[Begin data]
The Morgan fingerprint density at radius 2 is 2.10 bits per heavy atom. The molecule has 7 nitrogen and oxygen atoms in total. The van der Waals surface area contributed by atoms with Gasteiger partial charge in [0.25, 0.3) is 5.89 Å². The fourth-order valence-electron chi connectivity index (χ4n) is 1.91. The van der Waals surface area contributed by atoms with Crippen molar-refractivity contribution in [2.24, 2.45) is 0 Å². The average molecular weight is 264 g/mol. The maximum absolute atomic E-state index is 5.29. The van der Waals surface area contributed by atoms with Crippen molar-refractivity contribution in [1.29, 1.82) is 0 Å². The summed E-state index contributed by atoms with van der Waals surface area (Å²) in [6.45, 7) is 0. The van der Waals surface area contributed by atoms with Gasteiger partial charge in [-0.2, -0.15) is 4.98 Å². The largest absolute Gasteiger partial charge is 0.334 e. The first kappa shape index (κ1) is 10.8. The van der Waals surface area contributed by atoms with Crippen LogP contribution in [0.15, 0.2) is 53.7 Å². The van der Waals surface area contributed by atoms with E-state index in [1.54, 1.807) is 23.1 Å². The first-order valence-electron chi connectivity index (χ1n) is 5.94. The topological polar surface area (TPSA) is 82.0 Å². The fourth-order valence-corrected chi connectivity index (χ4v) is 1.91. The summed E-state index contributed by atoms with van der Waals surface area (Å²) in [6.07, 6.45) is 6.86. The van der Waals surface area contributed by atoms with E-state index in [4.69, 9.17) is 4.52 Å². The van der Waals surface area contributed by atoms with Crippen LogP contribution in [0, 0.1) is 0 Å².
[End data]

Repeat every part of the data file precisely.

The Morgan fingerprint density at radius 2 is 2.10 bits per heavy atom. The molecule has 7 nitrogen and oxygen atoms in total. The van der Waals surface area contributed by atoms with Gasteiger partial charge in [0.25, 0.3) is 5.89 Å². The fourth-order valence-electron chi connectivity index (χ4n) is 1.91. The van der Waals surface area contributed by atoms with Crippen molar-refractivity contribution in [2.24, 2.45) is 0 Å². The average molecular weight is 264 g/mol. The maximum absolute atomic E-state index is 5.29. The van der Waals surface area contributed by atoms with Crippen molar-refractivity contribution in [1.29, 1.82) is 0 Å². The summed E-state index contributed by atoms with van der Waals surface area (Å²) in [6.45, 7) is 0. The van der Waals surface area contributed by atoms with Gasteiger partial charge in [-0.2, -0.15) is 4.98 Å². The largest absolute Gasteiger partial charge is 0.334 e. The first kappa shape index (κ1) is 10.8. The van der Waals surface area contributed by atoms with Crippen LogP contribution in [0.15, 0.2) is 53.7 Å². The van der Waals surface area contributed by atoms with E-state index in [1.54, 1.807) is 23.1 Å². The first-order valence-electron chi connectivity index (χ1n) is 5.94. The topological polar surface area (TPSA) is 82.0 Å². The fourth-order valence-corrected chi connectivity index (χ4v) is 1.91. The summed E-state index contributed by atoms with van der Waals surface area (Å²) in [6.07, 6.45) is 6.86. The van der Waals surface area contributed by atoms with E-state index in [4.69, 9.17) is 4.52 Å². The van der Waals surface area contributed by atoms with Crippen LogP contribution in [0, 0.1) is 0 Å².